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Clinical Orthopaedics and Related Research®

, Volume 471, Issue 8, pp 2548–2555 | Cite as

Weber Osteotomy for Large Hill-Sachs Defects: Clinical and CT Assessments

  • Alexandra L. Brooks-Hill
  • Bruce B. Forster
  • Case van Wyngaarden
  • Robert Hawkins
  • William D. Regan
Clinical Research

Abstract

Background

The Weber derotation osteotomy is an uncommon procedure that typically is reserved for patients with engaging Hill-Sachs defects who have had other surgical treatments for shoulder instability fail. It is unknown whether the desired humeral derotation actually is achieved with the Weber osteotomy.

Questions/purposes

The purposes of this study were to answer the following questions: (1) What are the complication (including redislocation) and reoperation rates of the Weber osteotomy? (2) What are the American Shoulder and Elbow Surgeons (ASES) and functional (ROM in internal rotation, self care) results? (3) What fraction of the patients had humeral derotation within 10° of the desired rotation?

Methods

A chart review of 19 Weber osteotomies and clinical assessment of 10 Weber osteotomies were performed by independent clinicians. The chart review, at a mean followup of 51 months (range, 13–148 months), focused on the complication rate and the frequency of redislocation. The clinical and CT assessments, at a mean followup of 54 months (range, 26–151 months), focused on ASES scores, ability of patients to perform self care with the affected arm, and CT scans to measure change in humeral retroversion.

Results

There were 25 complications and nine reoperations in 17 patients (19 shoulders), including pain (six patients, of whom one had complex regional pain syndrome), hematoma, infection, nonunion, delayed union, reoperations related to hardware and other noninstability-related causes (five patients), and internal rotation deficit. Redislocation occurred in one patient, who underwent repeat surgery, and subjective instability developed in two others. The mean ASES score was 78 points (of 100 points); six of the 10 patients (11 procedures) evaluated in person found it difficult or were unable to wash their backs with the affected arm. Humeral derotation varied from 7° to 77°; only three of the nine patients for whom CT scans were available had derotation within 10° of the desired rotation.

Conclusions

Complication rates with the Weber osteotomy were much higher than previously reported. Because seven of 17 patients were lost to followup, the redislocation rate may be higher than we observed here. Given the unpredictable variability in humeral derotation achieved with a Weber osteotomy, an improved surgical technique is critical to avoid osteoarthritis and loss of internal rotation associated with overrotation.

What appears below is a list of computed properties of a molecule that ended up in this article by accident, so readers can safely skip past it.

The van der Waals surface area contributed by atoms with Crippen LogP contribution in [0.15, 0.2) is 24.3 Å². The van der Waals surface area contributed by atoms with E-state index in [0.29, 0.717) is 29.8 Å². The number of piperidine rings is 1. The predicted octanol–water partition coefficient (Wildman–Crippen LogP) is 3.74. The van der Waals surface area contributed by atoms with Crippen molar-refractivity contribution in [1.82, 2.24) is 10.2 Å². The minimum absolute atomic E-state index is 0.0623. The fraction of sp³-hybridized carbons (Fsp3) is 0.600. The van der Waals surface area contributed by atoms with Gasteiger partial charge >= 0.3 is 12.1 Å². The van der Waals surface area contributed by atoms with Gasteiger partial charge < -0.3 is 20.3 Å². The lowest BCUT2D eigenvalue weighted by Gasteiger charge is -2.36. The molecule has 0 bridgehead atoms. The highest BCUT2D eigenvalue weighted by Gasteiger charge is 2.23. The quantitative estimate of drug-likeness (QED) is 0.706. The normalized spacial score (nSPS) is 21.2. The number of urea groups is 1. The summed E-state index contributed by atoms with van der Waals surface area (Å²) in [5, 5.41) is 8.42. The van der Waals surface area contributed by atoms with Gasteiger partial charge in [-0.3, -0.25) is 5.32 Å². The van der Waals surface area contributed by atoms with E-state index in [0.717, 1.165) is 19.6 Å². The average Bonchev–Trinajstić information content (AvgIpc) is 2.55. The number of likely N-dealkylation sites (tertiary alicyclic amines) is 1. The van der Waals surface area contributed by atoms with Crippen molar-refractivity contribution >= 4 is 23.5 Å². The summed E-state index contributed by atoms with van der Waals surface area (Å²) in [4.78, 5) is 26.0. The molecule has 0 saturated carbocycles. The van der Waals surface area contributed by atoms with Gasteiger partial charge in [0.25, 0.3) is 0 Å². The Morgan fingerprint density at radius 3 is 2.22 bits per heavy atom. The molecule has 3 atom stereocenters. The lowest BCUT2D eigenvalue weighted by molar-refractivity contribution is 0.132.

Level of Evidence

Level IV, case series. See Guidelines for Authors for a complete description of levels of evidence.

Keywords

Internal Rotation Reoperation Rate Complex Regional Pain Syndrome Osteochondral Allograft Redislocation Rate 
These keywords were added by machine and not by the authors. This process is experimental and the keywords may be updated as the learning algorithm improves.

Notes

Acknowledgments

We thank Jordan Leith MD, MHSc, FRCSC for his contribution to the scientific process, Cheryl Davies MSc, for her contribution to data coalition, and Dean Malpas for his contribution to the CT scan methodology.

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Copyright information

© The Association of Bone and Joint Surgeons® 2013

Authors and Affiliations

  • Alexandra L. Brooks-Hill
    • 1
  • Bruce B. Forster
    • 2
  • Case van Wyngaarden
    • 2
  • Robert Hawkins
    • 3
  • William D. Regan
    • 4
  1. 1.Department of Orthopaedics, Faculty of MedicineUniversity of British Columbia, Sea to Sky Orthopaedics, Squamish General Hospital & Whistler Health Care CentreWhistlerCanada
  2. 2.Department of Radiology, Faculty of MedicineUniversity of British ColumbiaWhistlerCanada
  3. 3.Department of Orthopaedics, Faculty of MedicineUniversity of British Columbia, UBC HospitalWhistlerCanada
  4. 4.Department of Orthopaedics, Faculty of MedicineUniversity of British Columbia, Joint Preservation Centre of BC, UBC HospitalWhistlerCanada

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